My Sister's Marriage Analysis

As one broke free from confinement, the other chose to live in her father’s path not knowing. In the story “My Sister’s Marriage,” Cynthia Marshall Rich writes of a small family of a father, Dr. Landis who is over controlling of his two daughters, Sarah Ann and Olive (200). Dr. Landis is a controlling and manipulative father who is always concerned towards his two daughters. Olive, who is the eldest daughter, is rebellious and courageous as she introduces change in her life away from her father’s expectations. Sarah Ann on the other hand, is an obedient girl who is over powered by her father. As Dr. Landis teaches his two daughters Olive and Sarah Ann a form of love that is unbearable, they both develop traits that determine their fate of either …show more content…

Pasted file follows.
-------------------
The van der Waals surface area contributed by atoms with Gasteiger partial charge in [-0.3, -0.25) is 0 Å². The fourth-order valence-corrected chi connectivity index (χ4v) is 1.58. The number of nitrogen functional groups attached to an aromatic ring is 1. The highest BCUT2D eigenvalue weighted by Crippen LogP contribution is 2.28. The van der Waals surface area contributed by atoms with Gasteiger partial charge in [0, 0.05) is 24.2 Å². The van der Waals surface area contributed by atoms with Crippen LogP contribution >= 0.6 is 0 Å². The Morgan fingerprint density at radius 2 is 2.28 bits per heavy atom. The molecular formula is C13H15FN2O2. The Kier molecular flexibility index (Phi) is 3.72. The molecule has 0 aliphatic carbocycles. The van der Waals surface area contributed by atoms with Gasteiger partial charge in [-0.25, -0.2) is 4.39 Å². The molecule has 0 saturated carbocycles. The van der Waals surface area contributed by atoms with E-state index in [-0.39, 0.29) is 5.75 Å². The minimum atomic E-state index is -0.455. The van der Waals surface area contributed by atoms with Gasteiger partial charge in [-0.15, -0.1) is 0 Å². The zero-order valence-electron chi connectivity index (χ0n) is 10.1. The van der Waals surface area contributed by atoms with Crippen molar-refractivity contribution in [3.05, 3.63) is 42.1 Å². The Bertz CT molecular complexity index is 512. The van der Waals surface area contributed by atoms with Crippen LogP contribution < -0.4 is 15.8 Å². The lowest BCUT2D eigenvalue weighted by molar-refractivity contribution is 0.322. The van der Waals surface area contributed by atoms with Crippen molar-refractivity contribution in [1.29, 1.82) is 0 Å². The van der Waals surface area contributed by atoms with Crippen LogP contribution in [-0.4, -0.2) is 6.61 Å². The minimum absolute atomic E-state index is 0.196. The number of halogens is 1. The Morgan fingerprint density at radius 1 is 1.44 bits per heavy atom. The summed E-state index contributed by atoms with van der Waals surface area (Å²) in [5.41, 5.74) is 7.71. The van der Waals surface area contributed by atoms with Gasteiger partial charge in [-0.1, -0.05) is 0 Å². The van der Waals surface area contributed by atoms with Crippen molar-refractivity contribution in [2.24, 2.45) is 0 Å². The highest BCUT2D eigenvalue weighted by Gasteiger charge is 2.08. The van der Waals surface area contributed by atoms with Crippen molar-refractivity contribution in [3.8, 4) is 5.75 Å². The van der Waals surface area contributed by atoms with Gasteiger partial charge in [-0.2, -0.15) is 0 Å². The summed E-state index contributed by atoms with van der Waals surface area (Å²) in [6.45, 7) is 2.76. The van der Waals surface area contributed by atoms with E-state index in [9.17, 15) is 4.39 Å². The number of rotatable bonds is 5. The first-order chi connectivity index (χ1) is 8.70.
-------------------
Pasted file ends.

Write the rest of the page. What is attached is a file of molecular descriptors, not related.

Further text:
As Olive is able to perceive what she believes to be true, Sarah Ann argues otherwise because of her father’s influence. When Olive “hurls” her brush at her father, Sarah Ann “begs for his forgiveness” resembling Sarah Ann being mislead by their father’s expectations (209). Sarah Ann is a jealous and vulnerable girl who is brainwashed by her father who dominates and overpowers her. Always wanting to please her father, Sarah Ann consistently compares her actions towards her father with Olives. Always in a competition with her sister, this is exemplified as Sarah Ann makes lemonade thinking to herself if her lemonade was as good as Olives (202). Sarah Ann always “loved” Olive, but she is always jealous of her because father favors Olive more (206). Sarah Ann describes in result, “To tell the truth, it was Olive Father loved best. There was a time when I couldn’t have said that, it would have hurt me too much” (201). As Olive is able to “let her hair loose,” Sarah Ann chooses to follow her father’s way of life and continue to “braid” her hair (205). While Olive had left with her husband, Sarah Ann believes that she is now father’s favorite as he asks her for Olive’s letters to burn (212). While Sarah Ann implies that Olive had betrayed them both, she vows to be her father’s companion (212). However, still jealous and frustrated by her father’s actions of keeping the letters, she explains, “I didn’t wonder what to do. It wasn’t fair, don’t you see? He hadn’t any right to keep those letters after he told me I was the only daughter he had left”

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